France’s EDF has warned that the costs of the Hinkley Point C nuclear power station under construction in the southwest of England could swell by another £3billion, while warning of further delays due to problems supply chain resulting from Covid-19 lockdowns.
In a statement released late Thursday evening, the French utility estimated the 3.2 gigawatt Somerset power station could cost between £25bn and £26bn, down from an estimate of £18bn when it received the contract. green light in 2016.
The first of two next-generation European pressurized reactors (EPRs) being installed at Hinkley Point C is now expected to start producing electricity in June 2027 – a year later than planned – but EDF added that the “risk of additional delay of the two units is assessed at 15 months”.
When seeking support for the project in 2007, EDF initially said the British would cook their Christmas turkeys using electricity from Hinkley Point C in 2017.
EDF was forced to revise project costs upwards on numerous occasions. When last reviewed in January 2021, it had estimated the total at £23bn. EDF quotes costs at 2015 prices to maintain consistency for markets, but the actual bill will be even higher after accounting for inflation.
EDF stressed that the additional costs would not affect UK consumers. Construction costs are being borne by EDF and its junior partner in the project, China’s CGN, in return for a 35-year contract which guarantees a price of £92.50 per megawatt-hour of electricity produced, rising with the ‘inflation.
The latest setback comes at a time when the British government hopes to revive the country’s nuclear power program as part of efforts to reduce its dependence on energy imports, including from Russia.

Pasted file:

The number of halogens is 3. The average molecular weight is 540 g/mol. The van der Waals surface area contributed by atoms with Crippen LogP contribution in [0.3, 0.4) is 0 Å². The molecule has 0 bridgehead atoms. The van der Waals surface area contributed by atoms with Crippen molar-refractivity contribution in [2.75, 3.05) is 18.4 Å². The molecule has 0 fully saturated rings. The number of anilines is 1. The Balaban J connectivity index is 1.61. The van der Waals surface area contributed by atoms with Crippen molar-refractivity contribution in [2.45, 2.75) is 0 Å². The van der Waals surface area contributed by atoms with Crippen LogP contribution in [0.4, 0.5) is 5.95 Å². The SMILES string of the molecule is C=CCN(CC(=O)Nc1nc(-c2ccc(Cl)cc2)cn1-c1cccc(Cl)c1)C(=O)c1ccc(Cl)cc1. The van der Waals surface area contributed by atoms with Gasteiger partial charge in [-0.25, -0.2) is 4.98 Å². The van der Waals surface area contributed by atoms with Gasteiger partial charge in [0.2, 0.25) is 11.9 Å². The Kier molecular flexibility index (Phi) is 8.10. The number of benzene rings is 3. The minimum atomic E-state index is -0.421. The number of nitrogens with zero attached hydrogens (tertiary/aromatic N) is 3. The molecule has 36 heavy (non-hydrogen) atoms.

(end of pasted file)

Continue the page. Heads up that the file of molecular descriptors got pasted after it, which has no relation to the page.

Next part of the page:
It will likely provide additional ammunition for environmental campaigners and nuclear skeptics, who argue the technology is expensive, takes too long to build and the UK has yet to figure out how to deal with the legacy of highly toxic waste. of the nuclear industry in the long term. .
As part of an energy supply security strategy released in April, Prime Minister Boris Johnson set a target of building 24 gigawatts of new nuclear power by 2050. That’s equivalent to eight large-scale power stations atomic reactors, although ministers also hope to encourage small modular reactors of the type being developed by a consortium led by Rolls-Royce.
In a memo sent to workers at Hinkley Point C on Thursday, the project’s general manager, Stuart Crooks, blamed lockdowns during the pandemic, during which he had to reduce the number of workers who could safely operate at the site. around 5,000 to 1,500.
“In civil construction alone, having fewer people than expected means we lost over half a million individual days of critical work in 2020 and 2021,” he wrote.
“Our supply chain was also badly affected and still is today. In April 2020, 180 suppliers were completely closed, but even in February this year, more than 60 suppliers were operating with reduced productivity due to of Covid.
However, the further delays will come as no surprise to the company’s critics.
In France, EDF’s flagship Flamanville 3 plant, which will also use EPR technology, is more than a decade behind schedule and costs have also soared, at one point prompting a rebuke from the French government as it ordered the group to solve the problems with the project managerial and industrial skills.
Along with problems with new projects, EDF is facing shutdowns of several existing reactors in France due to welding problems, sending nuclear production to its lowest level in decades.
It came just as Europe’s power supply has been rocked by attempts to wean the region off Russian gas since the invasion of Ukraine and has further deepened financial turmoil at EDF, raising concerns about its ability to prepare to build new reactors.
EDF has lobbied the UK government as it hopes to build another power station in England using EPR technology, at Sizewell C in Suffolk. A planning decision on the plant is expected in July.